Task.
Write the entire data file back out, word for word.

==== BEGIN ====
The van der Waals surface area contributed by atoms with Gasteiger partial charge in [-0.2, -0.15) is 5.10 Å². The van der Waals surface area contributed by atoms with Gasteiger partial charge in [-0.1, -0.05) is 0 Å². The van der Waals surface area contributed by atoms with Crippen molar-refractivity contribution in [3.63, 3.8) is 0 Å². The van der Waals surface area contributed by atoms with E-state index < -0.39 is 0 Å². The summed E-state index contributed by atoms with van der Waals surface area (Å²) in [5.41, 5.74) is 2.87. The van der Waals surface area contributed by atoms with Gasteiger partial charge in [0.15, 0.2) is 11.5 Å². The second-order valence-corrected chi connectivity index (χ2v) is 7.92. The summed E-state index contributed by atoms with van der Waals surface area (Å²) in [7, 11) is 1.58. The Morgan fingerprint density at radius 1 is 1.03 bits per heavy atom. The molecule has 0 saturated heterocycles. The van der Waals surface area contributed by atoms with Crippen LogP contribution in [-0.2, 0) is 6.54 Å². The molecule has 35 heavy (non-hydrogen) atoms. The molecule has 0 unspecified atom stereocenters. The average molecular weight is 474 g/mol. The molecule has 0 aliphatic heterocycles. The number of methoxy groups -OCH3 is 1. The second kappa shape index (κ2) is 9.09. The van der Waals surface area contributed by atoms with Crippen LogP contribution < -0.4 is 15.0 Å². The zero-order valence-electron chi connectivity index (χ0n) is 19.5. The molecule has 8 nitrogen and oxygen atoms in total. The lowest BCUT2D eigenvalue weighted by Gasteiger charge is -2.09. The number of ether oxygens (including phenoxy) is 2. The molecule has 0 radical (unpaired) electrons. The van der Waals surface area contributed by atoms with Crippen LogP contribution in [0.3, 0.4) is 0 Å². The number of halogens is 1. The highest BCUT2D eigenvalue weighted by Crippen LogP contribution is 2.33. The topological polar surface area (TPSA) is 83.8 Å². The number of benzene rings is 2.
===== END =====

The van der Waals surface area contributed by atoms with Gasteiger partial charge in [-0.2, -0.15) is 5.10 Å². The van der Waals surface area contributed by atoms with Gasteiger partial charge in [-0.1, -0.05) is 0 Å². The van der Waals surface area contributed by atoms with Crippen molar-refractivity contribution in [3.63, 3.8) is 0 Å². The van der Waals surface area contributed by atoms with E-state index < -0.39 is 0 Å². The summed E-state index contributed by atoms with van der Waals surface area (Å²) in [5.41, 5.74) is 2.87. The van der Waals surface area contributed by atoms with Gasteiger partial charge in [0.15, 0.2) is 11.5 Å². The second-order valence-corrected chi connectivity index (χ2v) is 7.92. The summed E-state index contributed by atoms with van der Waals surface area (Å²) in [7, 11) is 1.58. The Morgan fingerprint density at radius 1 is 1.03 bits per heavy atom. The molecule has 0 saturated heterocycles. The van der Waals surface area contributed by atoms with Crippen LogP contribution in [-0.2, 0) is 6.54 Å². The molecule has 35 heavy (non-hydrogen) atoms. The molecule has 0 unspecified atom stereocenters. The average molecular weight is 474 g/mol. The molecule has 0 aliphatic heterocycles. The number of methoxy groups -OCH3 is 1. The second kappa shape index (κ2) is 9.09. The van der Waals surface area contributed by atoms with Crippen LogP contribution < -0.4 is 15.0 Å². The zero-order valence-electron chi connectivity index (χ0n) is 19.5. The molecule has 8 nitrogen and oxygen atoms in total. The lowest BCUT2D eigenvalue weighted by Gasteiger charge is -2.09. The number of ether oxygens (including phenoxy) is 2. The molecule has 0 radical (unpaired) electrons. The van der Waals surface area contributed by atoms with Crippen LogP contribution in [0.3, 0.4) is 0 Å². The number of halogens is 1. The highest BCUT2D eigenvalue weighted by Crippen LogP contribution is 2.33. The topological polar surface area (TPSA) is 83.8 Å². The number of benzene rings is 2.